Seeing Fareed Zakaria’s latest Newsweek article on Iran (“Containing a nuclear Iran”) reminds me. The summer 2009 issue of the Israeli magazine Azure carried James Kirchick’s critical review/essay “The guru of conventional wisdom” on Zakaria’s book The Post-American World. (A PDF of Kirchick’s essay can be obtained from Azure by email here.)
As a candidate during the campaign, President Obama was observed carrying Zakaria’s book around at a stop in Bozeman, Montana. After reading Kirchick’s essay, one can easily see why Obama would find Zakaria’s views congenial. Zakaria identifies with Obama, doesn’t think much of his fellow citizens and is unfazed by the prospect of American declne. In his essay on Zakaria Kirchick summarizes Zakaria’s take on Iran in one long paragraph that I have taken in part and broken into two:
According to Zakaria, Iran’s desire to seek nuclear weaponry is an understandable reaction to ex-president Bush, who “repeatedly made clear that he regards the regime in Tehran as illegitimate, wishes to overthrow it, and funds various groups whose aims are similar.” Indeed, in a recent cover story for Newsweek entitled “Everything You think You Know About Iran Is Wrong,” Zakaria’s credulity toward those “terrified” of America got the better of his judgment. He wrote that fears of an Iranian nuclear bomb are overblown, and all the regime wants is a “peaceful civilian program.”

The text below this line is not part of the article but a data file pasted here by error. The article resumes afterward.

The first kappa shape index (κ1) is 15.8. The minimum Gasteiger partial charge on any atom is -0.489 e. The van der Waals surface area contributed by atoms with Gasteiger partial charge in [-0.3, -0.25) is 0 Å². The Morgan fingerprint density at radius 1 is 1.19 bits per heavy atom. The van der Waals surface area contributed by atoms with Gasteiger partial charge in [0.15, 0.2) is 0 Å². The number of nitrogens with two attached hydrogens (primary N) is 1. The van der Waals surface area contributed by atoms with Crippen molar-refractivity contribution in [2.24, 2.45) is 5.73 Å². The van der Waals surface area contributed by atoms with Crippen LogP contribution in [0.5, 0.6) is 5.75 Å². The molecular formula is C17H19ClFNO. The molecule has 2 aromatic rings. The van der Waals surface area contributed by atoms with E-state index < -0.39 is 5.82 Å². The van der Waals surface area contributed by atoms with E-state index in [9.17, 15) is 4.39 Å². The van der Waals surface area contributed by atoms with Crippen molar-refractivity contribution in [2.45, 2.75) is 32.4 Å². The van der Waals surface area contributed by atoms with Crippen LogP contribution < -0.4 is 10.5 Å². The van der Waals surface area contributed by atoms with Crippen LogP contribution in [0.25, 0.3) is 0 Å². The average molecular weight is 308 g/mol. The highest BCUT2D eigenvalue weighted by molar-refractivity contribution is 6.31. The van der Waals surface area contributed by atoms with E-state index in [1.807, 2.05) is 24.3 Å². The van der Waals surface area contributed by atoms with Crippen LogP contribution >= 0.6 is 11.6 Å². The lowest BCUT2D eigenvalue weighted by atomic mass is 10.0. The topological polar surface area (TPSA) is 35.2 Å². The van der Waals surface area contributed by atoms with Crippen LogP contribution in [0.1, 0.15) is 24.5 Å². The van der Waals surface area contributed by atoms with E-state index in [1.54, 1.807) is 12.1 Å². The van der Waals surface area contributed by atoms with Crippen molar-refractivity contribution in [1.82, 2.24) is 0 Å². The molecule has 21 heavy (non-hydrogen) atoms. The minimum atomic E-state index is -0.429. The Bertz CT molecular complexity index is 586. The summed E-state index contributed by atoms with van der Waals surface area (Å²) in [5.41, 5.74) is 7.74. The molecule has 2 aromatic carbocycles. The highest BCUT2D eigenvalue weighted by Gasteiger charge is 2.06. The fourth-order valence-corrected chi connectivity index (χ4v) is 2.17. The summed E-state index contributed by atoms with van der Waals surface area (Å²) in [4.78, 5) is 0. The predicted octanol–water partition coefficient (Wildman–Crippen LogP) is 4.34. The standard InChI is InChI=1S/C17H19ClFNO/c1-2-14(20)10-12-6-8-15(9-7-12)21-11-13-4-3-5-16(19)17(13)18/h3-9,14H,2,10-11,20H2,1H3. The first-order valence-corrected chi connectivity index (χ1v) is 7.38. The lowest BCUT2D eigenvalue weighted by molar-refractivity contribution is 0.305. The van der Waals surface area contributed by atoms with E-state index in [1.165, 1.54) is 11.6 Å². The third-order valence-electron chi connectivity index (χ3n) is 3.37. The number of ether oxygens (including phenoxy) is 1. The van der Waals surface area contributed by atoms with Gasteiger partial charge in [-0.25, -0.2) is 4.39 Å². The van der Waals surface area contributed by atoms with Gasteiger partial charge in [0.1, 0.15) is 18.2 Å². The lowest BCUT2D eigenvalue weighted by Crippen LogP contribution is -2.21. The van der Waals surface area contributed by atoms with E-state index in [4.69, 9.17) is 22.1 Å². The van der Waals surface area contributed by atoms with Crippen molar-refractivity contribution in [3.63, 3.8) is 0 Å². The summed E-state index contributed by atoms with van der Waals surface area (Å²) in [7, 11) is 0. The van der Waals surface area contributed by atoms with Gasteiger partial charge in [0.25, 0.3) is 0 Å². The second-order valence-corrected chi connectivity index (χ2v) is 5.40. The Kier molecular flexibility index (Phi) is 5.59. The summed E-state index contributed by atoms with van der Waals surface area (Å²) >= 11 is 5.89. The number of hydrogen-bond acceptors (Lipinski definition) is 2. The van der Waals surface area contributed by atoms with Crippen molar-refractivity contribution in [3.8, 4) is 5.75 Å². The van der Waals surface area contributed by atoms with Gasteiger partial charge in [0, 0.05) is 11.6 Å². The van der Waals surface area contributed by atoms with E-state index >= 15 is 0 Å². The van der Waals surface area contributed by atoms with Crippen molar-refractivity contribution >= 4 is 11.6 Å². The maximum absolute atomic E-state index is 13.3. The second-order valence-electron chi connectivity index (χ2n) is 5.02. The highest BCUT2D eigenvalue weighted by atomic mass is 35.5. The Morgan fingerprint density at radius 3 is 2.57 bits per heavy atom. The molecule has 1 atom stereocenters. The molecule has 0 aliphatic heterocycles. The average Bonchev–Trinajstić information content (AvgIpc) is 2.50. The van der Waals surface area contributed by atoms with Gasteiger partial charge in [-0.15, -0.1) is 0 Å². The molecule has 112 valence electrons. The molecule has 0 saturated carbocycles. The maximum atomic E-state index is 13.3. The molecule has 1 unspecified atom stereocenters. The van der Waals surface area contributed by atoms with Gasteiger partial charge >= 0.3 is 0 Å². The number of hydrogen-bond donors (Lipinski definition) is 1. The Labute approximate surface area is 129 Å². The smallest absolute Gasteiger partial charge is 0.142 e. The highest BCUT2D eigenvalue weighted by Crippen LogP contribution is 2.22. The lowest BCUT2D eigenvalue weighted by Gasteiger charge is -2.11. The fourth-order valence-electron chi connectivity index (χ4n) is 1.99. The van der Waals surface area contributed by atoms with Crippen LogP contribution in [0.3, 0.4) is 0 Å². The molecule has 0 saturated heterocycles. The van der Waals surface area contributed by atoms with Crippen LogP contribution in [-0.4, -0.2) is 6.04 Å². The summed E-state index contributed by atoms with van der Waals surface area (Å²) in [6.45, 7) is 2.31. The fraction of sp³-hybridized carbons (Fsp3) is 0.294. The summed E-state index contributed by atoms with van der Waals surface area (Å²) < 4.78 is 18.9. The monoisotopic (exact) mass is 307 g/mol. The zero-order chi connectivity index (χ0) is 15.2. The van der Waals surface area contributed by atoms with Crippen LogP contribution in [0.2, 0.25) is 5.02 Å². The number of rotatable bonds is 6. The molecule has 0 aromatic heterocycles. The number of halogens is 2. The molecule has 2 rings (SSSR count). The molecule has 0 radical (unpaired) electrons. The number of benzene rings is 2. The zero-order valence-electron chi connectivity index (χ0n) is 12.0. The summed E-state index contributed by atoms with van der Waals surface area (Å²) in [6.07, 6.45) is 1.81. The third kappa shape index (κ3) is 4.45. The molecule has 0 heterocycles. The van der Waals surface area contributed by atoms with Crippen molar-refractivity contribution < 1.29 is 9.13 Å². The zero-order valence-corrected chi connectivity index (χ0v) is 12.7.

His evidence was the fact that “Senior Iranian officials at every level have repeatedly asserted that they do not intend to build nuclear weapons.” While he takes the Iranian regime at its word, in the very next paragraph he writes, “if Tehran’s aim is to expand its regional influence, it doesn’t need a bomb to do so. Simply having a clear ‘breakout’ capacity–the ability to weaponize within a few months–would allow it to operate with much greater latitude and impunity in the Middle East and Central Asia.” In the process of claiming that critics of the Iranian nuclear program are alarmists, Zakaria essentially admits that their fears are justified.
Kirchick’s essay helps place Zakaria’s current musings on the Iranian nuclear program in the context of his past work.